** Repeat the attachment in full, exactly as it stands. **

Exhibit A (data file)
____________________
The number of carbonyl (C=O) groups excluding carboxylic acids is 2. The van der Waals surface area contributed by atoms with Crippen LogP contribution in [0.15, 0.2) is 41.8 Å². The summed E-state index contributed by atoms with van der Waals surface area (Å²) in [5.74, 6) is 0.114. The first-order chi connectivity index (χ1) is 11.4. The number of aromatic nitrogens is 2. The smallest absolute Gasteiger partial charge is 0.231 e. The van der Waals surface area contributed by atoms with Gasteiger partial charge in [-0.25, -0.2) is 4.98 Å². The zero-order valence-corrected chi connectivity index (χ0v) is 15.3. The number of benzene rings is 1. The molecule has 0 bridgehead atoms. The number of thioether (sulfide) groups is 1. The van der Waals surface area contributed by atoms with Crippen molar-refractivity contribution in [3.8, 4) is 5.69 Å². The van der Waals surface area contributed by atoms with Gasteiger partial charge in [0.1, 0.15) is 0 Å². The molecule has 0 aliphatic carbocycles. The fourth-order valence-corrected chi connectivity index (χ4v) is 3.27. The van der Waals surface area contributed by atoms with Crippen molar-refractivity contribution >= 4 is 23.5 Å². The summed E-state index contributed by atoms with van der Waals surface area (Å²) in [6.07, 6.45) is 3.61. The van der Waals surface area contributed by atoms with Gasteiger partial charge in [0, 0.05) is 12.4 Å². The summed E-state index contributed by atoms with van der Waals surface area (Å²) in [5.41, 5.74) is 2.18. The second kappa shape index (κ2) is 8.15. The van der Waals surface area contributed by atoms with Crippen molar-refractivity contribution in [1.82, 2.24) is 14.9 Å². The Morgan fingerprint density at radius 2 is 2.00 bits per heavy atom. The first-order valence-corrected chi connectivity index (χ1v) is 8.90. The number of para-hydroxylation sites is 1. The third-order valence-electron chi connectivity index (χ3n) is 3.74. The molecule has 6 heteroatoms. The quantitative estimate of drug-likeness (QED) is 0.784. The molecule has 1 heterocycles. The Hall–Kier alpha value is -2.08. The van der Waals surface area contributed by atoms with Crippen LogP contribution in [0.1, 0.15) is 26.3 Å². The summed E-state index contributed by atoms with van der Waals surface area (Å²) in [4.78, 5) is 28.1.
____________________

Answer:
The number of carbonyl (C=O) groups excluding carboxylic acids is 2. The van der Waals surface area contributed by atoms with Crippen LogP contribution in [0.15, 0.2) is 41.8 Å². The summed E-state index contributed by atoms with van der Waals surface area (Å²) in [5.74, 6) is 0.114. The first-order chi connectivity index (χ1) is 11.4. The number of aromatic nitrogens is 2. The smallest absolute Gasteiger partial charge is 0.231 e. The van der Waals surface area contributed by atoms with Gasteiger partial charge in [-0.25, -0.2) is 4.98 Å². The zero-order valence-corrected chi connectivity index (χ0v) is 15.3. The number of benzene rings is 1. The molecule has 0 bridgehead atoms. The number of thioether (sulfide) groups is 1. The van der Waals surface area contributed by atoms with Crippen molar-refractivity contribution in [3.8, 4) is 5.69 Å². The van der Waals surface area contributed by atoms with Gasteiger partial charge in [0.1, 0.15) is 0 Å². The molecule has 0 aliphatic carbocycles. The fourth-order valence-corrected chi connectivity index (χ4v) is 3.27. The van der Waals surface area contributed by atoms with Crippen molar-refractivity contribution >= 4 is 23.5 Å². The summed E-state index contributed by atoms with van der Waals surface area (Å²) in [6.07, 6.45) is 3.61. The van der Waals surface area contributed by atoms with Gasteiger partial charge in [0, 0.05) is 12.4 Å². The summed E-state index contributed by atoms with van der Waals surface area (Å²) in [5.41, 5.74) is 2.18. The second kappa shape index (κ2) is 8.15. The van der Waals surface area contributed by atoms with Crippen molar-refractivity contribution in [1.82, 2.24) is 14.9 Å². The Morgan fingerprint density at radius 2 is 2.00 bits per heavy atom. The first-order valence-corrected chi connectivity index (χ1v) is 8.90. The number of para-hydroxylation sites is 1. The third-order valence-electron chi connectivity index (χ3n) is 3.74. The molecule has 6 heteroatoms. The quantitative estimate of drug-likeness (QED) is 0.784. The molecule has 1 heterocycles. The Hall–Kier alpha value is -2.08. The van der Waals surface area contributed by atoms with Crippen LogP contribution in [0.1, 0.15) is 26.3 Å². The summed E-state index contributed by atoms with van der Waals surface area (Å²) in [4.78, 5) is 28.1.